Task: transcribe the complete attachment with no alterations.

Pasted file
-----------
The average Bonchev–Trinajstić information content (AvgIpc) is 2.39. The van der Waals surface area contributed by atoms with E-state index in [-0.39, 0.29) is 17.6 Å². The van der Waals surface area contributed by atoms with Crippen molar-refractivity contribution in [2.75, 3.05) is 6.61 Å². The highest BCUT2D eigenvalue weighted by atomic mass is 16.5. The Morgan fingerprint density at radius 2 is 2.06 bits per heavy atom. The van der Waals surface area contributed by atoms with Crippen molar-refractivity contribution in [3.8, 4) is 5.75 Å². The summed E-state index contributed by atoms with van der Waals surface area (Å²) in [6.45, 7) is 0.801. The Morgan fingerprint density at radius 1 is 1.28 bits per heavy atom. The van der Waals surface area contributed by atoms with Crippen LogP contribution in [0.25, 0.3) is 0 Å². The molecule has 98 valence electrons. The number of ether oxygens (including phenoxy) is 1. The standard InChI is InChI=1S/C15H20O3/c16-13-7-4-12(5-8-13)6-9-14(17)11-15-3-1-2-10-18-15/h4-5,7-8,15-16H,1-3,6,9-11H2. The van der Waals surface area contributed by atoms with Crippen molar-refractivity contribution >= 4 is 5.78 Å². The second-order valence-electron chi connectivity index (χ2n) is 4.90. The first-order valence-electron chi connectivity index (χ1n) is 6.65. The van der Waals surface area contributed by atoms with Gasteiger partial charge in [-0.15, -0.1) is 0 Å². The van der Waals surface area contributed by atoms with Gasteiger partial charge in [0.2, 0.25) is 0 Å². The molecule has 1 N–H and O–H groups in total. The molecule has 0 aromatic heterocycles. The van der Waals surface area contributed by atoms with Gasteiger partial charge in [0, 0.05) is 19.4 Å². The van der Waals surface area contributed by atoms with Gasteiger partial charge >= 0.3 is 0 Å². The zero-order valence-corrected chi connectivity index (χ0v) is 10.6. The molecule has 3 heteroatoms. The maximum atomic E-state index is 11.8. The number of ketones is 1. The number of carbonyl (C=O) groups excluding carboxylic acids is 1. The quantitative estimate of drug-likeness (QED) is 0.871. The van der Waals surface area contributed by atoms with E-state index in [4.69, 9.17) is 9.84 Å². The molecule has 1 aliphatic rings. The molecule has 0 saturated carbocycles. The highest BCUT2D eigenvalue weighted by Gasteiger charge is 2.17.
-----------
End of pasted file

The average Bonchev–Trinajstić information content (AvgIpc) is 2.39. The van der Waals surface area contributed by atoms with E-state index in [-0.39, 0.29) is 17.6 Å². The van der Waals surface area contributed by atoms with Crippen molar-refractivity contribution in [2.75, 3.05) is 6.61 Å². The highest BCUT2D eigenvalue weighted by atomic mass is 16.5. The Morgan fingerprint density at radius 2 is 2.06 bits per heavy atom. The van der Waals surface area contributed by atoms with Crippen molar-refractivity contribution in [3.8, 4) is 5.75 Å². The summed E-state index contributed by atoms with van der Waals surface area (Å²) in [6.45, 7) is 0.801. The Morgan fingerprint density at radius 1 is 1.28 bits per heavy atom. The van der Waals surface area contributed by atoms with Crippen LogP contribution in [0.25, 0.3) is 0 Å². The molecule has 98 valence electrons. The number of ether oxygens (including phenoxy) is 1. The standard InChI is InChI=1S/C15H20O3/c16-13-7-4-12(5-8-13)6-9-14(17)11-15-3-1-2-10-18-15/h4-5,7-8,15-16H,1-3,6,9-11H2. The van der Waals surface area contributed by atoms with Crippen molar-refractivity contribution >= 4 is 5.78 Å². The second-order valence-electron chi connectivity index (χ2n) is 4.90. The first-order valence-electron chi connectivity index (χ1n) is 6.65. The van der Waals surface area contributed by atoms with Gasteiger partial charge in [-0.15, -0.1) is 0 Å². The van der Waals surface area contributed by atoms with Gasteiger partial charge in [0.2, 0.25) is 0 Å². The molecule has 1 N–H and O–H groups in total. The molecule has 0 aromatic heterocycles. The van der Waals surface area contributed by atoms with Gasteiger partial charge in [0, 0.05) is 19.4 Å². The van der Waals surface area contributed by atoms with Gasteiger partial charge >= 0.3 is 0 Å². The zero-order valence-corrected chi connectivity index (χ0v) is 10.6. The molecule has 3 heteroatoms. The maximum atomic E-state index is 11.8. The number of ketones is 1. The number of carbonyl (C=O) groups excluding carboxylic acids is 1. The quantitative estimate of drug-likeness (QED) is 0.871. The van der Waals surface area contributed by atoms with E-state index in [4.69, 9.17) is 9.84 Å². The molecule has 1 aliphatic rings. The molecule has 0 saturated carbocycles. The highest BCUT2D eigenvalue weighted by Gasteiger charge is 2.17.